• X-ray Fluorescence Microscope The micro-XRF analyzer (Horiba XGT-7200) is used for single point, multi-point, hyperspectral mapping analysis, and transmitted X-ray imaging. The spatial resolution of the instrument is adjustable by means of computer-controlled switching between the 50 micron and 1.2 mm X-ray guide tube. Dual vacuum modes (full and partial) allow for solid and liquid analysis. For liquid analysis, then a vacuum is applied to the detector and X-ray optics while the sample chamber is maintained at ambient pressure. The elemental range is from Na to U, and Rh target is used with a maximum tube power at 50 kV and 1 mA.
  • X-ray Diffraction - Single Crystal The Rigaku R-Axis II is used to determine the atomic structure of crystals. Crystals typically need to be less than 300 microns on edge, and larger than 5 microns on edge. The R-Axis II also can do powder diffraction of single crystals or aggregates of crystals that would normally be too small for dedicated powder diffraction instruments.
  • X-ray Diffraction - Powder The Proto AXRD is a low power (600W, copper) X-ray powder diffractometer with a 6-sample multi-stage sample auto changer. The auto changer rotates the sample during data collection to help increase powder averaging statistics. The AXRD is equipped with an energy discriminating silicon drift detector, which can also be used for XRF analyses. Data from this instrument are used for mineral phase analysis as well as Rietveld refinement in some cases.

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Our Staff

Curator, Mineral Sciences
Aaron Celestian, Ph.D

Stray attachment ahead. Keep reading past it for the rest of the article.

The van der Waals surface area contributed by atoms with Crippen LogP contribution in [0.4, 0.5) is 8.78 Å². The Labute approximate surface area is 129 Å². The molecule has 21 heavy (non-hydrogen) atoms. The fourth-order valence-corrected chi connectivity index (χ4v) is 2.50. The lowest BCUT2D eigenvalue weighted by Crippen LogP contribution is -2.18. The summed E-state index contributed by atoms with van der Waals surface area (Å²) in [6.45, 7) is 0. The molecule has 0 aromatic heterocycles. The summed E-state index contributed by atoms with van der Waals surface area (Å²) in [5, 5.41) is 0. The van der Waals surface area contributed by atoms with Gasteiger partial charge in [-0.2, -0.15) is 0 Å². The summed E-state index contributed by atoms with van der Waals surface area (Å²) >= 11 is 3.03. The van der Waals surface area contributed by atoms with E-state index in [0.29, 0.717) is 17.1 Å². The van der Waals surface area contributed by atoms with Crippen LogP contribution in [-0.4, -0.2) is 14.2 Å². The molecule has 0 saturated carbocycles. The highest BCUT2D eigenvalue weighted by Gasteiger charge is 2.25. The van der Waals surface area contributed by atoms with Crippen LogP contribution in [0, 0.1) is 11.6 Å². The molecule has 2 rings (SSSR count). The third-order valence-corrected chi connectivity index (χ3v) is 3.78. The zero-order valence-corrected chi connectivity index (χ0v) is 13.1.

Dr. Celestian's main research goals as a mineralogist and geochemist are to probe the secrets of how Earth materials grow and react in their environments, and to take that understanding to predict and design new materials for environmental and industrial applications.  

Curator Emeritus, Mineral Sciences
Anthony R. Kampf, Ph.D.

Dr. Kampf joined the Natural History Museum staff in January 1977, immediately after earning his Ph.D. in mineralogy and crystallography from the University of Chicago.

Collections Manager, Mineral Sciences
Alyssa R. Morgan, M.S.

Alyssa received her bachelor’s degree in Geological Sciences from the University of Washington and her master’s degree in Geological Sciences from Brown University.

Contact 

Aaron Celestian
Curator
acelestian@nhm.org

Alyssa Morgan
Collections Manager
amorgan@nhm.org

Anthony Kampf
Curator Emeritus
akampf@nhm.org

For information on how to join or renew your membership with the Gem and Mineral Council, contact us at 213.763.3326 or by e-mailing Dr. Aaron Celestian, Curator of Mineral Sciences, at acelestian@nhm.org or Alyssa Morgan, Mineral Sciences Collections Manager, at amorgan@nhm.org.

Follow us on Instagram @nhmla_gems.